Neck of the Moon

“Orbital debris poses a risk to continued reliable use of space-based services and operations and to the safety of persons and property in space and on Earth,” observe both NASA and the European Space Agency. What is space debris?  Space debris is the collection of defunct objects such as satellite explosions and collisions, spent rocket stages, old satellites and fragments from disintegration, all of which orbit the Earth. Such material byproducts of the space age and the information age pose collision risks with operational space objects. This problem is especially significant in geostationary orbits, where satellites cluster over their primary ground targets and share with space debris the same orbital path. At that height, orbital debris will normally continue circling the Earth for centuries or more. New satellites continue to be launched at a growing rate of over a hundred each year, increasing the risks and detrimental effects of Earth’s orbiting junkyard.

Neck of the Moon cleans up the orbital environment by compacting targeted space debris into a new satellite planet that orbits the Earth. Rather than displacing the debris to a lower altitude, or pulverizing it into thin air, a large tug with a robotic arm approaches and compacts large objects at high altitudes. The compacted mass grows into planet Laika, the Earth’s second moon. Its namesake, a stray dog from the streets of Moscow, was the first creature to orbit the Earth. Both Laika cyborgs share a vital generative role in humanity’s journey into the space and information age. An umbilical line ties Laika to the Earth, and more precisely to the belly of the Cotopaxi volcano in Ecuador. The cordlike structure is a space elevator that connects the Earth to the newly formed planet and supplies it with materials. It also beams the solar energy captured by Laika back to Earth. The space elevator ducks into the crater of the splendid Cotopaxi volcano, which presents itself as an isolated gorgeous cone covered with snow seen from all perspectives.

The project’s holistic vision finds its best grounding in this peak of the Earth. It is also claimed that Cotopaxi means "Neck of the Moon" in an indigenous language. Cotopaxi had already impressed the geographer Alexander von Humboldt in his nineteenth-century travels to tropical America. He wrote: “We may consider this colossal mountain as one of those eternal monuments, by which nature has marked the great divisions of the terrestrial Globe.” It is with the help of mountains that the project pursues the will to connect the internal, external and aerial layers of the Earth, to articulate cosmic, topographical, climatic and vegetal features of the surface of the Earth, and to analyze the interaction between the features of landscape and the imaginations of people, including scientists and artists. We are Odysseus as we travel collectively from ape to human and eventually, after leaving the planet, to starman-angel. “It is not with rockets, Sputniks or missiles that modern man will achieve the conquest of space,” observed Yves Klein, “It is by means of the powerful yet peaceful force of his sensitivity that man will inhabit space.” Our storytelling explores what it means for the cyborg to be embodied in high-tech space junk worlds.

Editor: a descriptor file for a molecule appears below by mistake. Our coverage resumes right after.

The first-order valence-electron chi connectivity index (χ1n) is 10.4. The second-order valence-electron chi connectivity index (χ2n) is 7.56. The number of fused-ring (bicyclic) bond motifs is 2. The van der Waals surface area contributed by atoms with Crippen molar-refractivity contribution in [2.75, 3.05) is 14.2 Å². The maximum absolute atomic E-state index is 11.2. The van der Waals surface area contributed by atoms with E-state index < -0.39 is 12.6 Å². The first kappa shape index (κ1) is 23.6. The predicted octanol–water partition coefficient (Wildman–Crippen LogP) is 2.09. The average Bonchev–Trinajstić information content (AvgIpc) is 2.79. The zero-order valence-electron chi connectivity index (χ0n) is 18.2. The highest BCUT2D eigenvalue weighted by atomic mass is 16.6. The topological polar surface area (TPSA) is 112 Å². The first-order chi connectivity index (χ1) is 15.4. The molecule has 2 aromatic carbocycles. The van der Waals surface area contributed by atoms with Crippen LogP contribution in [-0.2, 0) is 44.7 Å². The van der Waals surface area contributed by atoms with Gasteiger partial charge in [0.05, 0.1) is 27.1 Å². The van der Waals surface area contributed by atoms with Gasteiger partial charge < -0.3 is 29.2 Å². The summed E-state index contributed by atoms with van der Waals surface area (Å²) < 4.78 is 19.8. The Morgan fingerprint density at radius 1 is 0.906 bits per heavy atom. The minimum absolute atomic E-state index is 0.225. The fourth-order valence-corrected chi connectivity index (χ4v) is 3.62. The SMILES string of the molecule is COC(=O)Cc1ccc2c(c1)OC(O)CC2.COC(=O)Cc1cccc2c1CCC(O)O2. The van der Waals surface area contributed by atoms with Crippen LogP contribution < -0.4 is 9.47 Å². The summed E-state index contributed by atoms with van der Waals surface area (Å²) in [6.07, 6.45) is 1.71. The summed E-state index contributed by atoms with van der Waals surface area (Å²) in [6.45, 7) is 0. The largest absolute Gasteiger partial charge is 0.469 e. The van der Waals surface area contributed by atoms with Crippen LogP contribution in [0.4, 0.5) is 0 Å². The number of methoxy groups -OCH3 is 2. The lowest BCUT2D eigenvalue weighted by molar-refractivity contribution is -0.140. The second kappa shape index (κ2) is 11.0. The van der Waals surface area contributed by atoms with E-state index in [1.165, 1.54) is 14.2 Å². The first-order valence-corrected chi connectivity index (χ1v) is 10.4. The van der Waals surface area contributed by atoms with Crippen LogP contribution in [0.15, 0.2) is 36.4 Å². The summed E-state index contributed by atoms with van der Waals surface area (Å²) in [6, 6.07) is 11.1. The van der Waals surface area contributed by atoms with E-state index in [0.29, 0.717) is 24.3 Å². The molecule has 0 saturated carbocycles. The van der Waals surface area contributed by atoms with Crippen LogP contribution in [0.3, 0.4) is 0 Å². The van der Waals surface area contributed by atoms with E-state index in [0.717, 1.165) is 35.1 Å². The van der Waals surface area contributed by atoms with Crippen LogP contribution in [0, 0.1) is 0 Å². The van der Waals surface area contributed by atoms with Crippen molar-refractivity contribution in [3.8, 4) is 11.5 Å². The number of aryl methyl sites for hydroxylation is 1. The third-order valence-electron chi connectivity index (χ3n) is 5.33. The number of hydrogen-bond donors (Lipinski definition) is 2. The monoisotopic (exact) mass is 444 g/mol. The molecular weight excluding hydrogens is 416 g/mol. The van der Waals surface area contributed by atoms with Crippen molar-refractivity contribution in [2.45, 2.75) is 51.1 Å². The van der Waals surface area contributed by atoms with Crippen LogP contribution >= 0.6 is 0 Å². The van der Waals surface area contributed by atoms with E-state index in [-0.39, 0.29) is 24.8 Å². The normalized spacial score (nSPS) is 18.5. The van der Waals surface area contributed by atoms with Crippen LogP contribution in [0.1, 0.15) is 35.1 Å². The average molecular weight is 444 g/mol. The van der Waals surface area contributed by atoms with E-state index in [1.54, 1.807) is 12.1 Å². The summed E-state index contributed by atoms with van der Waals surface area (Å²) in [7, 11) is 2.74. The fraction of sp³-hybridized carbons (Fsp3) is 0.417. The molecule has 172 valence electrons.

Design Earth is a collaborative practice led by El Hadi Jazairy and Rania Ghosn. The office’s work engages the geographic to open up a range of aesthetic and political concerns for architecture and urbanism. Literally, ‘earth-writing’ from the Greek geo (earth) and graphia (writing), the practice of making geographies involves the coupled undertakings of “writing about,” projecting or representing the earth and also “writing on,” marking, forming or presenting again a world. 

Design Earth is based in Ann Arbor, MI and Cambridge MA.
Project Team: El Hadi Jazairy + Rania Ghosn, Jia Weng, Mingchuan Yang, Shuya Xu, Hsin-Han Lee, Sihao Xiong
Exhibition installation and production: Matthew Tarpley, Joseph Swerdlin, Nicholas Pacula, Kent Rodzwicz/TINT Boston

Rania Ghosn
 is an architect, geographer and partner of Design Earth. She is currently assistant professor at Massachusetts Institute of Technology School of Architecture + Planning. Her work critically frames the urban condition at the intersection of politics, aesthetics and technological systems - be they energy, trash, or farming. Rania holds a Doctor of Design from Harvard University Graduate School of Design, a Master in Geography from University College London, and a Bachelor of Architecture from American University of Beirut. Prior to joining MIT, she was an Assistant Professor at University of Michigan and a Mellon Postdoctoral Fellow at Boston University. Rania is founding editor of the journal New Geographies and editor-in-chief of NG2: Landscapes of Energy. Some of her recent writings have been published in GSD Platform, Journal of Architectural Education, MONU, Thresholds, Bracket, San Rocco, and Perspecta.

El Hadi Jazairy is a licensed architect and a founding partner of Design Earth. He is currently assistant professor of architecture at the University of Michigan. His research investigates spaces of exception –such as institutional campuses, free zones, and city-states– as predominant forms of contemporary urbanization. El Hadi holds a Doctorate of Design from Harvard, a Master of Architecture from Cornell, and a Bachelor of Architecture from La Cambre in Brussels. Prior to his appointment at the University of Michigan, El Hadi was Lecturer at MIT, and a Postdoctoral Fellow at Harvard. El Hadi is founding editor of the journal New Geographies and editor-in-chief of NG4: Scales of the Earth. Some of his recent work has been published in Journal of Cultural Geography, GSD Platform, Topos, Journal of Architectural Education, San Rocco, and MONU.